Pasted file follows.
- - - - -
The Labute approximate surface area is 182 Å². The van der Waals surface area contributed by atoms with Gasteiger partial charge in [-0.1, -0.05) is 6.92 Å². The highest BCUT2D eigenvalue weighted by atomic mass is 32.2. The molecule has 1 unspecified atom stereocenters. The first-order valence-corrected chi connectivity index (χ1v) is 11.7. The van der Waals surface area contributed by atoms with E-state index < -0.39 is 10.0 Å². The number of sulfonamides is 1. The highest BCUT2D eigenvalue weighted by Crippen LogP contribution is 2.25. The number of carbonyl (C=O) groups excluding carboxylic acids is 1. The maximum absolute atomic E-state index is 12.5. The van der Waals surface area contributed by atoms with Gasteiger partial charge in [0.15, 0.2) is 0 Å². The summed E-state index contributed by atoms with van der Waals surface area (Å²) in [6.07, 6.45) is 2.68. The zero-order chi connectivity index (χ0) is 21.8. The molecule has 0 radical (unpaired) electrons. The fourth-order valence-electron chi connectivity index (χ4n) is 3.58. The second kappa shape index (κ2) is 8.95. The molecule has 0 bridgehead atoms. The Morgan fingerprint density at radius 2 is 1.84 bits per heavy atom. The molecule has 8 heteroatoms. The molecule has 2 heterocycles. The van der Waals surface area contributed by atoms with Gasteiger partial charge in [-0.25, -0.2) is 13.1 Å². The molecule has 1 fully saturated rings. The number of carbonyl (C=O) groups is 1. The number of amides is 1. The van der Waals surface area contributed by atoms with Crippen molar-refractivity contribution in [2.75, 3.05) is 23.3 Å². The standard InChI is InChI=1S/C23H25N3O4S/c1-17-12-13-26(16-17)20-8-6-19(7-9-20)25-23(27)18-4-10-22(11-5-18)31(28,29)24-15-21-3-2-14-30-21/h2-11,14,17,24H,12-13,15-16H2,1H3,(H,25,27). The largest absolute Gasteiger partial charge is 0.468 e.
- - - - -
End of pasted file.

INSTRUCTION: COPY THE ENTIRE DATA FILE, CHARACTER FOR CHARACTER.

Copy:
The Labute approximate surface area is 182 Å². The van der Waals surface area contributed by atoms with Gasteiger partial charge in [-0.1, -0.05) is 6.92 Å². The highest BCUT2D eigenvalue weighted by atomic mass is 32.2. The molecule has 1 unspecified atom stereocenters. The first-order valence-corrected chi connectivity index (χ1v) is 11.7. The van der Waals surface area contributed by atoms with E-state index < -0.39 is 10.0 Å². The number of sulfonamides is 1. The highest BCUT2D eigenvalue weighted by Crippen LogP contribution is 2.25. The number of carbonyl (C=O) groups excluding carboxylic acids is 1. The maximum absolute atomic E-state index is 12.5. The van der Waals surface area contributed by atoms with Gasteiger partial charge in [0.15, 0.2) is 0 Å². The summed E-state index contributed by atoms with van der Waals surface area (Å²) in [6.07, 6.45) is 2.68. The zero-order chi connectivity index (χ0) is 21.8. The molecule has 0 radical (unpaired) electrons. The fourth-order valence-electron chi connectivity index (χ4n) is 3.58. The second kappa shape index (κ2) is 8.95. The molecule has 0 bridgehead atoms. The Morgan fingerprint density at radius 2 is 1.84 bits per heavy atom. The molecule has 8 heteroatoms. The molecule has 2 heterocycles. The van der Waals surface area contributed by atoms with Gasteiger partial charge in [-0.25, -0.2) is 13.1 Å². The molecule has 1 fully saturated rings. The number of carbonyl (C=O) groups is 1. The number of amides is 1. The van der Waals surface area contributed by atoms with Crippen molar-refractivity contribution in [2.75, 3.05) is 23.3 Å². The standard InChI is InChI=1S/C23H25N3O4S/c1-17-12-13-26(16-17)20-8-6-19(7-9-20)25-23(27)18-4-10-22(11-5-18)31(28,29)24-15-21-3-2-14-30-21/h2-11,14,17,24H,12-13,15-16H2,1H3,(H,25,27). The largest absolute Gasteiger partial charge is 0.468 e.